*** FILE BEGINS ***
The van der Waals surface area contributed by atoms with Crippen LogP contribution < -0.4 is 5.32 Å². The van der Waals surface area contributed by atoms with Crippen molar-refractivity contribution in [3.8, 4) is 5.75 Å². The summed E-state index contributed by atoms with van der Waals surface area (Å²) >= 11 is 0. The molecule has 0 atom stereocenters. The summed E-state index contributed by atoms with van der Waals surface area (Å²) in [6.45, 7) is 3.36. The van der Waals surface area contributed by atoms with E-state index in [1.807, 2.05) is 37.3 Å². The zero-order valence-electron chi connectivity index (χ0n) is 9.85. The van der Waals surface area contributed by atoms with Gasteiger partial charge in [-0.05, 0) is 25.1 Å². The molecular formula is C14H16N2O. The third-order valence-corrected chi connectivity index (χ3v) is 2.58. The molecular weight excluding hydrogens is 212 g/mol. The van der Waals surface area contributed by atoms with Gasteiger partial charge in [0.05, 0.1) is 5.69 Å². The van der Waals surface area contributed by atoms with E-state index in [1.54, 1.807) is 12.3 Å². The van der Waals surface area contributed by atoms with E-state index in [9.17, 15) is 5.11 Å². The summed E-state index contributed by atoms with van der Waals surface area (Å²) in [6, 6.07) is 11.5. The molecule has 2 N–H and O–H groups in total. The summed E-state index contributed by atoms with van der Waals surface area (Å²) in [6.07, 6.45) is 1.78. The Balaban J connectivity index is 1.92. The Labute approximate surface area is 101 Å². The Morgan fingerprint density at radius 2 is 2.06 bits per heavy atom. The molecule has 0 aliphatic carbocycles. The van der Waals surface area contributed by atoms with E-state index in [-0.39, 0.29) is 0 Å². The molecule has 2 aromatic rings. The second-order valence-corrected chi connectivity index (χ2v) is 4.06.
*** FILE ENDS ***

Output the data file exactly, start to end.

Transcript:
The van der Waals surface area contributed by atoms with Crippen LogP contribution < -0.4 is 5.32 Å². The van der Waals surface area contributed by atoms with Crippen molar-refractivity contribution in [3.8, 4) is 5.75 Å². The summed E-state index contributed by atoms with van der Waals surface area (Å²) >= 11 is 0. The molecule has 0 atom stereocenters. The summed E-state index contributed by atoms with van der Waals surface area (Å²) in [6.45, 7) is 3.36. The van der Waals surface area contributed by atoms with E-state index in [1.807, 2.05) is 37.3 Å². The zero-order valence-electron chi connectivity index (χ0n) is 9.85. The van der Waals surface area contributed by atoms with Gasteiger partial charge in [-0.05, 0) is 25.1 Å². The molecular formula is C14H16N2O. The third-order valence-corrected chi connectivity index (χ3v) is 2.58. The molecular weight excluding hydrogens is 212 g/mol. The van der Waals surface area contributed by atoms with Gasteiger partial charge in [0.05, 0.1) is 5.69 Å². The van der Waals surface area contributed by atoms with E-state index in [1.54, 1.807) is 12.3 Å². The van der Waals surface area contributed by atoms with E-state index in [9.17, 15) is 5.11 Å². The summed E-state index contributed by atoms with van der Waals surface area (Å²) in [6, 6.07) is 11.5. The molecule has 2 N–H and O–H groups in total. The summed E-state index contributed by atoms with van der Waals surface area (Å²) in [6.07, 6.45) is 1.78. The Balaban J connectivity index is 1.92. The Labute approximate surface area is 101 Å². The Morgan fingerprint density at radius 2 is 2.06 bits per heavy atom. The molecule has 0 aliphatic carbocycles. The van der Waals surface area contributed by atoms with E-state index in [-0.39, 0.29) is 0 Å². The molecule has 2 aromatic rings. The second-order valence-corrected chi connectivity index (χ2v) is 4.06.